Feed In Tariff Subsidies

The court has ruled against the government on the solar subsidies for feed in tariffs under the scheme for electric production by photovoltaic panels. Under the ruling the photovoltaic industry has a respite, rather than a reprieve. The ridiculously high subsidy of 43 p per kWh will now remain in place until March, and if you have your PV system installed after the end of March I think you will “only” get 23p per kWh as a subsidy.

The legal basis for the court’s decision was that the government should not have reduced the subsidy until after the end of the consultation period. Thus, the Court argued, the decision to reduce the subsidy before consultation had ended was legally flawed.

I have been involved in many energy consultations over the past ten years. I have never seen a consultation about renewables change or even modify government policy. Consultations about other matters sometimes achieve changes but with energy, especially renewable energy, when you start to read the consultation document and see what questions are being asked your heart sinks. It is clear that policy is set and that whatever you answer nothing will change. In this sense most consultations are a sham, and on the basis that most consultations are designed to be theoretical rather than practical a brave court would have ruled that waiting until the end of the consultation period would not have made any difference to the process about which consultation was being made. The Government’s argument that paying subsidies at 43p per kWh was unsustainable trumps, in my view, the argument about the consultation.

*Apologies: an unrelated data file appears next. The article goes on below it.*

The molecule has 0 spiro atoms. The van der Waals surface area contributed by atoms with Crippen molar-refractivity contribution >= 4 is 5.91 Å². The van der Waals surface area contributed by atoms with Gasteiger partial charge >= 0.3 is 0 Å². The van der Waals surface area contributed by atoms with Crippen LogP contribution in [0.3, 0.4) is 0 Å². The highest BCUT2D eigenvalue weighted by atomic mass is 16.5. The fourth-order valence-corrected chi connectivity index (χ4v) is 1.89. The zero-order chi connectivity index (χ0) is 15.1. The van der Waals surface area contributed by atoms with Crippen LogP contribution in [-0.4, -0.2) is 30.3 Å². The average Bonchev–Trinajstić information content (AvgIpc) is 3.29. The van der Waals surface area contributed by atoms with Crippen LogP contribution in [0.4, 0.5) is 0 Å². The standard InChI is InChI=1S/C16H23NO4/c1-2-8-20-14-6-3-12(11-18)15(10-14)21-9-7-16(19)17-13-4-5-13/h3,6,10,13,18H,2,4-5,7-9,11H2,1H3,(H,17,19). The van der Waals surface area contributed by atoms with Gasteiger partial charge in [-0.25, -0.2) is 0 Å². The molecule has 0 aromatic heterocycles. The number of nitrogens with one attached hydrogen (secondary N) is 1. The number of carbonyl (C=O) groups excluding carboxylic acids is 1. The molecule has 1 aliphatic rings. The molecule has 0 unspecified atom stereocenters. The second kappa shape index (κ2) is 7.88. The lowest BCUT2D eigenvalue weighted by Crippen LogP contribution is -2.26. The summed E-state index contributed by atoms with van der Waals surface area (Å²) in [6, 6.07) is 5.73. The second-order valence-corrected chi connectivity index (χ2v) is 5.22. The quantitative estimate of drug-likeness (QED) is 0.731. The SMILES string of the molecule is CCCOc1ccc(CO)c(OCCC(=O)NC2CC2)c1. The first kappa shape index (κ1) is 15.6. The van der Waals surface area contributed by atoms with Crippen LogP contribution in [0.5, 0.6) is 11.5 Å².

The irony of the situation is that the very high subsidy for photovoltaic solar has created a group of very wealthy companies who have, in my view been enriched somewhat unjustly. These companies can afford now to take on the government through the courts, something that the PV industry would never have done a few years ago. In effect subsidies taken from fossil fuel energy users have been used to enrich a specific group, which once enriched has plenty of spare money to fight the government in the courts so as to ensure that the group’s unjust enrichment can continue for a while longer.

None of this should, however, detract from the point that the government set the feed in tariff at a ridiculously high level in the first place.


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